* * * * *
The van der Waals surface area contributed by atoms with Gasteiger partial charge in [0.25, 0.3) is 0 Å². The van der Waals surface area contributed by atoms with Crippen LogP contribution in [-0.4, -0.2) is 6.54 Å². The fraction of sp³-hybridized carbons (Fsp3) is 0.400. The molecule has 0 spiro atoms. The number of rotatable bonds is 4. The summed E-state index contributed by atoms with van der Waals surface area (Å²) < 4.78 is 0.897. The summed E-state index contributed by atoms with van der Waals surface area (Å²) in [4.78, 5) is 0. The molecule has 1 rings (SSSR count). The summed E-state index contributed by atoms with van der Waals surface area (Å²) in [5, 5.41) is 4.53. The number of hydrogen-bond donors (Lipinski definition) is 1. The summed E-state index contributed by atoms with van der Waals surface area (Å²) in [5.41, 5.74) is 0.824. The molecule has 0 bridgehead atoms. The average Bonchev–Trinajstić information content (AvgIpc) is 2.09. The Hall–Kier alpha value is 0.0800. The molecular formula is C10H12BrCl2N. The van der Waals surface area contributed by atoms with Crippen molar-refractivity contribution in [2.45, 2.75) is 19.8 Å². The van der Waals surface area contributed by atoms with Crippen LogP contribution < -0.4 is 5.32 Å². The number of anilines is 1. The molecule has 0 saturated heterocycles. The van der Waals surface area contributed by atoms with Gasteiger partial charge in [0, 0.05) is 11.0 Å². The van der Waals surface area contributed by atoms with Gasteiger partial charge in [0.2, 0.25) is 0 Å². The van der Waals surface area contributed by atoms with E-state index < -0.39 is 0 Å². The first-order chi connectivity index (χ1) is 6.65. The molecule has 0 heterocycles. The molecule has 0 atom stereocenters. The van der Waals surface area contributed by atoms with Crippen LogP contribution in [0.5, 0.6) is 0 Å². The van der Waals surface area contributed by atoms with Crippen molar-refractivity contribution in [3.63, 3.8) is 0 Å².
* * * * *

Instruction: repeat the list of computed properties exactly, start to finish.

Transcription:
The van der Waals surface area contributed by atoms with Gasteiger partial charge in [0.25, 0.3) is 0 Å². The van der Waals surface area contributed by atoms with Crippen LogP contribution in [-0.4, -0.2) is 6.54 Å². The fraction of sp³-hybridized carbons (Fsp3) is 0.400. The molecule has 0 spiro atoms. The number of rotatable bonds is 4. The summed E-state index contributed by atoms with van der Waals surface area (Å²) < 4.78 is 0.897. The summed E-state index contributed by atoms with van der Waals surface area (Å²) in [4.78, 5) is 0. The molecule has 1 rings (SSSR count). The summed E-state index contributed by atoms with van der Waals surface area (Å²) in [5, 5.41) is 4.53. The number of hydrogen-bond donors (Lipinski definition) is 1. The summed E-state index contributed by atoms with van der Waals surface area (Å²) in [5.41, 5.74) is 0.824. The molecule has 0 bridgehead atoms. The average Bonchev–Trinajstić information content (AvgIpc) is 2.09. The Hall–Kier alpha value is 0.0800. The molecular formula is C10H12BrCl2N. The van der Waals surface area contributed by atoms with Crippen molar-refractivity contribution in [2.45, 2.75) is 19.8 Å². The van der Waals surface area contributed by atoms with Crippen LogP contribution < -0.4 is 5.32 Å². The number of anilines is 1. The molecule has 0 saturated heterocycles. The van der Waals surface area contributed by atoms with Gasteiger partial charge in [0, 0.05) is 11.0 Å². The van der Waals surface area contributed by atoms with Gasteiger partial charge in [0.2, 0.25) is 0 Å². The van der Waals surface area contributed by atoms with E-state index < -0.39 is 0 Å². The first-order chi connectivity index (χ1) is 6.65. The molecule has 0 heterocycles. The molecule has 0 atom stereocenters. The van der Waals surface area contributed by atoms with Crippen LogP contribution in [0.5, 0.6) is 0 Å². The van der Waals surface area contributed by atoms with Crippen molar-refractivity contribution in [3.63, 3.8) is 0 Å².